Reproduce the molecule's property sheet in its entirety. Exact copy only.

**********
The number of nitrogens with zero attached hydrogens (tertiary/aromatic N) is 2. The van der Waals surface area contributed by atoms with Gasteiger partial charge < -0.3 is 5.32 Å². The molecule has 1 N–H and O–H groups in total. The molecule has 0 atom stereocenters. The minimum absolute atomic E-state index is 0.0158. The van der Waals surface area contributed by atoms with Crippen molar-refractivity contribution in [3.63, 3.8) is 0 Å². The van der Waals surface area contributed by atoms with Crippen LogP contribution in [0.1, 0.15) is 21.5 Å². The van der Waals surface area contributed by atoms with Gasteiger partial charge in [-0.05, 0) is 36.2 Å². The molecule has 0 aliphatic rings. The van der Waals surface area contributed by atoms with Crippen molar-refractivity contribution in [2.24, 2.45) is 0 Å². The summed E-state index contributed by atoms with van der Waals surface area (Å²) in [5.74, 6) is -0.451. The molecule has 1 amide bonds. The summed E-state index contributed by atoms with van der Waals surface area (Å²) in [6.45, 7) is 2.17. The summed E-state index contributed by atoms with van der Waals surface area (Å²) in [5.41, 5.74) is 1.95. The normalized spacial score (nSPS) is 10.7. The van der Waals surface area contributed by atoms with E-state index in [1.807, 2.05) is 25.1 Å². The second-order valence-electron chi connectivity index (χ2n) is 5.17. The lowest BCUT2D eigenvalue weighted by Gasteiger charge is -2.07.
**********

The number of nitrogens with zero attached hydrogens (tertiary/aromatic N) is 2. The van der Waals surface area contributed by atoms with Gasteiger partial charge < -0.3 is 5.32 Å². The molecule has 1 N–H and O–H groups in total. The molecule has 0 atom stereocenters. The minimum absolute atomic E-state index is 0.0158. The van der Waals surface area contributed by atoms with Crippen molar-refractivity contribution in [3.63, 3.8) is 0 Å². The van der Waals surface area contributed by atoms with Crippen LogP contribution in [0.1, 0.15) is 21.5 Å². The van der Waals surface area contributed by atoms with Gasteiger partial charge in [-0.05, 0) is 36.2 Å². The molecule has 0 aliphatic rings. The van der Waals surface area contributed by atoms with Crippen molar-refractivity contribution in [2.24, 2.45) is 0 Å². The summed E-state index contributed by atoms with van der Waals surface area (Å²) in [5.74, 6) is -0.451. The molecule has 1 amide bonds. The summed E-state index contributed by atoms with van der Waals surface area (Å²) in [6.45, 7) is 2.17. The summed E-state index contributed by atoms with van der Waals surface area (Å²) in [5.41, 5.74) is 1.95. The normalized spacial score (nSPS) is 10.7. The van der Waals surface area contributed by atoms with E-state index in [1.807, 2.05) is 25.1 Å². The second-order valence-electron chi connectivity index (χ2n) is 5.17. The lowest BCUT2D eigenvalue weighted by Gasteiger charge is -2.07.